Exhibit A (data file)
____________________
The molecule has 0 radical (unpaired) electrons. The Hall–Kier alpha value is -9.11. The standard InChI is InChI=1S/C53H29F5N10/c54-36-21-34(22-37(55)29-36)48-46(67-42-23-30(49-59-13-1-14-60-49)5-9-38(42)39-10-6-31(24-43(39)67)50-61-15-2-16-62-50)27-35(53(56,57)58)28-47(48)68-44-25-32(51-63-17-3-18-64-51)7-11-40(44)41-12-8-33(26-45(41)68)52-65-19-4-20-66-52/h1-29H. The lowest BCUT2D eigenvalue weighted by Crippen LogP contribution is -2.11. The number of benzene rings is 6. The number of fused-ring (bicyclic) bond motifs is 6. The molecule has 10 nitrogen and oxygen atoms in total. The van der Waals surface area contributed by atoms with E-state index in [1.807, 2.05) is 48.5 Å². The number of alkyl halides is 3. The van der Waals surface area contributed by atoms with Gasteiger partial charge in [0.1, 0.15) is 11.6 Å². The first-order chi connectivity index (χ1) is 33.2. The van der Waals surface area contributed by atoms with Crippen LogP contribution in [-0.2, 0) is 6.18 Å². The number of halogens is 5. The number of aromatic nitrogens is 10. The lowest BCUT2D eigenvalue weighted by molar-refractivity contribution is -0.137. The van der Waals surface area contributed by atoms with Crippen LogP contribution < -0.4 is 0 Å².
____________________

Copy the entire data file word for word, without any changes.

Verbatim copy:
The molecule has 0 radical (unpaired) electrons. The Hall–Kier alpha value is -9.11. The standard InChI is InChI=1S/C53H29F5N10/c54-36-21-34(22-37(55)29-36)48-46(67-42-23-30(49-59-13-1-14-60-49)5-9-38(42)39-10-6-31(24-43(39)67)50-61-15-2-16-62-50)27-35(53(56,57)58)28-47(48)68-44-25-32(51-63-17-3-18-64-51)7-11-40(44)41-12-8-33(26-45(41)68)52-65-19-4-20-66-52/h1-29H. The lowest BCUT2D eigenvalue weighted by Crippen LogP contribution is -2.11. The number of benzene rings is 6. The number of fused-ring (bicyclic) bond motifs is 6. The molecule has 10 nitrogen and oxygen atoms in total. The van der Waals surface area contributed by atoms with E-state index in [1.807, 2.05) is 48.5 Å². The number of alkyl halides is 3. The van der Waals surface area contributed by atoms with Gasteiger partial charge in [0.1, 0.15) is 11.6 Å². The first-order chi connectivity index (χ1) is 33.2. The van der Waals surface area contributed by atoms with Crippen LogP contribution in [-0.2, 0) is 6.18 Å². The number of halogens is 5. The number of aromatic nitrogens is 10. The lowest BCUT2D eigenvalue weighted by molar-refractivity contribution is -0.137. The van der Waals surface area contributed by atoms with Crippen LogP contribution < -0.4 is 0 Å².